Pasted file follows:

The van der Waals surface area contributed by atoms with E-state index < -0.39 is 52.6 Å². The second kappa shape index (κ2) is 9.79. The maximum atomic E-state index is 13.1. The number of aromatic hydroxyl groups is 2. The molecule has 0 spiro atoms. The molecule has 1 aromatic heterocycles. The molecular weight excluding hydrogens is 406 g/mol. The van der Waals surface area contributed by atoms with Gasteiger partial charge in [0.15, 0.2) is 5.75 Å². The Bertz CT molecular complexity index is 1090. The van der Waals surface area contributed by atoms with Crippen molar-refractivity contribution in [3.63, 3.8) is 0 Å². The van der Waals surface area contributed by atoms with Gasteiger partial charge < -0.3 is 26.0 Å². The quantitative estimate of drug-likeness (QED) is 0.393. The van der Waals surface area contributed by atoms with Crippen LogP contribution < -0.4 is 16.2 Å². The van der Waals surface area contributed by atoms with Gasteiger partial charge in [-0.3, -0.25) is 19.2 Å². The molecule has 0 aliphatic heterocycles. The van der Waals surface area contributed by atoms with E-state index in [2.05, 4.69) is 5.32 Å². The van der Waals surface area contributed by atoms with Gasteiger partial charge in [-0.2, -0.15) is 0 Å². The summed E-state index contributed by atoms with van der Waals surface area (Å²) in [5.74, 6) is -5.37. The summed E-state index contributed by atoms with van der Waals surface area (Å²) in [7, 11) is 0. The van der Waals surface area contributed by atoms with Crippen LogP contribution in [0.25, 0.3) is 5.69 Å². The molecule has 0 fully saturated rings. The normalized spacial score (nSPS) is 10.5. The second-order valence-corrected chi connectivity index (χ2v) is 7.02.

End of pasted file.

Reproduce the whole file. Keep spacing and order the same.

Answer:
The van der Waals surface area contributed by atoms with E-state index < -0.39 is 52.6 Å². The second kappa shape index (κ2) is 9.79. The maximum atomic E-state index is 13.1. The number of aromatic hydroxyl groups is 2. The molecule has 0 spiro atoms. The molecule has 1 aromatic heterocycles. The molecular weight excluding hydrogens is 406 g/mol. The van der Waals surface area contributed by atoms with Gasteiger partial charge in [0.15, 0.2) is 5.75 Å². The Bertz CT molecular complexity index is 1090. The van der Waals surface area contributed by atoms with Crippen molar-refractivity contribution in [3.63, 3.8) is 0 Å². The van der Waals surface area contributed by atoms with Gasteiger partial charge < -0.3 is 26.0 Å². The quantitative estimate of drug-likeness (QED) is 0.393. The van der Waals surface area contributed by atoms with Crippen LogP contribution < -0.4 is 16.2 Å². The van der Waals surface area contributed by atoms with Gasteiger partial charge in [-0.3, -0.25) is 19.2 Å². The molecule has 0 aliphatic heterocycles. The van der Waals surface area contributed by atoms with E-state index in [2.05, 4.69) is 5.32 Å². The van der Waals surface area contributed by atoms with Gasteiger partial charge in [-0.2, -0.15) is 0 Å². The summed E-state index contributed by atoms with van der Waals surface area (Å²) in [5.74, 6) is -5.37. The summed E-state index contributed by atoms with van der Waals surface area (Å²) in [7, 11) is 0. The van der Waals surface area contributed by atoms with Crippen LogP contribution in [0.25, 0.3) is 5.69 Å². The molecule has 0 fully saturated rings. The normalized spacial score (nSPS) is 10.5. The second-order valence-corrected chi connectivity index (χ2v) is 7.02.